The Secretary of State to the Secretary of Commerce (Sawyer)

personal and confidential

Dear Mr. Secretary: I have your letter of June 191 requesting my views on quid pro quo trading arrangements between private American firms and the Soviet Union.

I recognize the importance of operating our export controls so as to maximize the benefits accruing in the United States from trade [Page 551] with the U.S.S.R. but I do not favor linking specific export licenses with specific imports from the Soviet Union for the following reasons:

If encouragement were given to granting licenses on this basis, we would necessarily favor the exporters who had or could develop contact with the Soviet Union. The Soviet Union would be put in a position to influence these U.S. Firms in a way which might prove undesirable.
I can foresee difficulties in giving guidance to prospective traders as to the goods we would permit to go to the U.S.S.R. and the types and amounts of goods we would consider adequate quid pro quos. Without such guidance, private negotiations might prove to be a discouraging process of trial and error for American exporters.
It will be difficult to decide that a promised export from the U.S.S.R. represents in fact an increase over amounts which would have been exported in the absence of a quid pro quo proposal. The result of adopting a policy of the type outlined in your letter might be that the Soviet Union would try to channel all its important exports to us through such barter deals. In this way the U.S.S.R. would probably secure a larger volume of valuable imports from the United States than under present policies.
Such a move might force us to formalize negotiations on a government to government basis in order to maintain a real quid pro quo relation in our trade. I believe it is desirable to avoid such a development. The Soviet Union is much better equipped to control its trade than is this Government, since our authority is limited by the Second Decontrol Act.
We do not want to get ourselves in the position of regularizing a barter procedure which would give a bargaining advantage to the U.S.S.R., while laying ourselves open to charges of discrimination from American exporters, weakening our ability to obtain an adequate flow of critical materials to the United States, and surrendering to the Soviet Union the initiative in determining to what extent we aid the war potential of Eastern Europe.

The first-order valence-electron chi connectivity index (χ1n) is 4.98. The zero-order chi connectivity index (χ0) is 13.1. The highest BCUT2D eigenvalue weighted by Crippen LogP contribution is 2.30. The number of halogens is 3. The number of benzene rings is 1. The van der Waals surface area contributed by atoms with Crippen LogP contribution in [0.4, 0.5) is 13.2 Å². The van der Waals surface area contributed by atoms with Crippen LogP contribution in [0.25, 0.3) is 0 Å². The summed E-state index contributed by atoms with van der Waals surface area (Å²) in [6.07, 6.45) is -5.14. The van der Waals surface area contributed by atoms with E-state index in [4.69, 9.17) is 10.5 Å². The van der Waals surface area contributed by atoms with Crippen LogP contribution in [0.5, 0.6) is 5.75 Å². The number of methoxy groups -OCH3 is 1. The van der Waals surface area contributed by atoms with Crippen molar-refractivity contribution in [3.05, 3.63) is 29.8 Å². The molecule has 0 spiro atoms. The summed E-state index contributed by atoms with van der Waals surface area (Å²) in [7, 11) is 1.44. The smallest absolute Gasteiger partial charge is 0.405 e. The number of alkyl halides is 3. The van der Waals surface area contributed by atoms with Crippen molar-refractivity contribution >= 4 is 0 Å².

Under certain circumstances, the Department of State has recognized that some barter transactions might be desirable, but primarily when such transactions would foster trade which might not otherwise develop by reasons of exchange or other abnormal difficulties. This criterion clearly does not apply in this case, although there might be other circumstances which would justify approval of individual proposals without any general commitment as to principle.

I am enclosing a memorandum prepared for me which discusses several aspects of the licensing of exports from the United States to Eastern Europe.

Faithfully yours,

G. C. Marshall
[Page 552]

Memorandum Prepared by the Department of State for the Secretary of State2


Memorandum for the Secretary

The current discussion of general policies governing the granting of licenses for exports from the United States to Eastern Europe has prompted the following summary of State Department views on several aspects of this problem.

Export controls should be administered so as to maximize for the United States and for the Western European countries friendly to us the benefits, in terms of economic strength and progress, of trade between the United States and Western Europe on the one hand and the Soviet orbit on the other. As a matter of the national interest we should certainly want to feel that our efforts are securing for the United States and her friends from this trade at least as great benefits, preferably greater, than are accruing to the U.S.S.R. and her allies.

Our concern centers on three points:

The effect of the application of export controls on imports into the United States of goods from Eastern Europe which, in some cases, such as manganese and chrome from the U.S.S.R., are of high strategic importance, and in others represent a useful contribution to the functioning of the domestic economy.
The fact that export controls as currently applied may be held to violate firm treaty and executive agreement commitments into which the United States has entered with Eastern European countries. A summary of this treaty situation is attached.3 In some cases denunciation [Page 553] of the treaties or agreements would not prejudice United States interests although it might create an undesirable atmosphere of crisis in the United States and in Western Europe. In other cases the treaties contain provisions which are of substantial benefit to the United States.